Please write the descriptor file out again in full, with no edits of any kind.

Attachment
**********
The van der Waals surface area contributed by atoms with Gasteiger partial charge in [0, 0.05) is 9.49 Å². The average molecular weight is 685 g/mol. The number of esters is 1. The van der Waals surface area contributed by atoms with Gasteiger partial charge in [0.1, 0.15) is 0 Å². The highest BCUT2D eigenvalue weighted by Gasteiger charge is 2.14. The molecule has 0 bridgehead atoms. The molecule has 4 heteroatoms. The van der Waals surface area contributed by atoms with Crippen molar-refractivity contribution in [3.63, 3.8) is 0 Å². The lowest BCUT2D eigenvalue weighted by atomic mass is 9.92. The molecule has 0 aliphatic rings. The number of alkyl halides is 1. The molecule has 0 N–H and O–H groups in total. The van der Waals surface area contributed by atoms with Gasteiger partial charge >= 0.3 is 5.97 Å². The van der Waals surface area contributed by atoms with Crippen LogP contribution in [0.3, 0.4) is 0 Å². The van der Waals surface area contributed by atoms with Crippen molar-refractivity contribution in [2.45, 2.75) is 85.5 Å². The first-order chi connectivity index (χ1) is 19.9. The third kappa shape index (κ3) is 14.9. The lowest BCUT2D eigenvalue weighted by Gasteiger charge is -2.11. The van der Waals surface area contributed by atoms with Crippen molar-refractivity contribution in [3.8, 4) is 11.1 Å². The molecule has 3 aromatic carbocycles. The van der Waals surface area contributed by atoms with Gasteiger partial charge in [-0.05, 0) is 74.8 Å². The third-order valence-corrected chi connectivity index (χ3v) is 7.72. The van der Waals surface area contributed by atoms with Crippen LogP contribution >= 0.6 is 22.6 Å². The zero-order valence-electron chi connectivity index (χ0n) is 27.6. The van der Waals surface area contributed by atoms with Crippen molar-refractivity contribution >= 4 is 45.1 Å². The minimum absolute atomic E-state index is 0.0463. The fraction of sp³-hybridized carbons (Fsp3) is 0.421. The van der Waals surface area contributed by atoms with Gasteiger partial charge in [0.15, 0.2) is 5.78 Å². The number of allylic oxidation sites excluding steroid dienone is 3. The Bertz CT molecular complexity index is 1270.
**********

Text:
The van der Waals surface area contributed by atoms with Gasteiger partial charge in [0, 0.05) is 9.49 Å². The average molecular weight is 685 g/mol. The number of esters is 1. The van der Waals surface area contributed by atoms with Gasteiger partial charge in [0.1, 0.15) is 0 Å². The highest BCUT2D eigenvalue weighted by Gasteiger charge is 2.14. The molecule has 0 bridgehead atoms. The molecule has 4 heteroatoms. The van der Waals surface area contributed by atoms with Crippen molar-refractivity contribution in [3.63, 3.8) is 0 Å². The lowest BCUT2D eigenvalue weighted by atomic mass is 9.92. The molecule has 0 aliphatic rings. The number of alkyl halides is 1. The molecule has 0 N–H and O–H groups in total. The van der Waals surface area contributed by atoms with Gasteiger partial charge >= 0.3 is 5.97 Å². The van der Waals surface area contributed by atoms with Crippen LogP contribution in [0.3, 0.4) is 0 Å². The van der Waals surface area contributed by atoms with Crippen molar-refractivity contribution in [2.45, 2.75) is 85.5 Å². The first-order chi connectivity index (χ1) is 19.9. The third kappa shape index (κ3) is 14.9. The lowest BCUT2D eigenvalue weighted by Gasteiger charge is -2.11. The van der Waals surface area contributed by atoms with Crippen molar-refractivity contribution in [3.8, 4) is 11.1 Å². The molecule has 3 aromatic carbocycles. The van der Waals surface area contributed by atoms with Gasteiger partial charge in [-0.05, 0) is 74.8 Å². The third-order valence-corrected chi connectivity index (χ3v) is 7.72. The van der Waals surface area contributed by atoms with Crippen LogP contribution >= 0.6 is 22.6 Å². The zero-order valence-electron chi connectivity index (χ0n) is 27.6. The van der Waals surface area contributed by atoms with Crippen molar-refractivity contribution >= 4 is 45.1 Å². The minimum absolute atomic E-state index is 0.0463. The fraction of sp³-hybridized carbons (Fsp3) is 0.421. The van der Waals surface area contributed by atoms with Gasteiger partial charge in [0.15, 0.2) is 5.78 Å². The number of allylic oxidation sites excluding steroid dienone is 3. The Bertz CT molecular complexity index is 1270.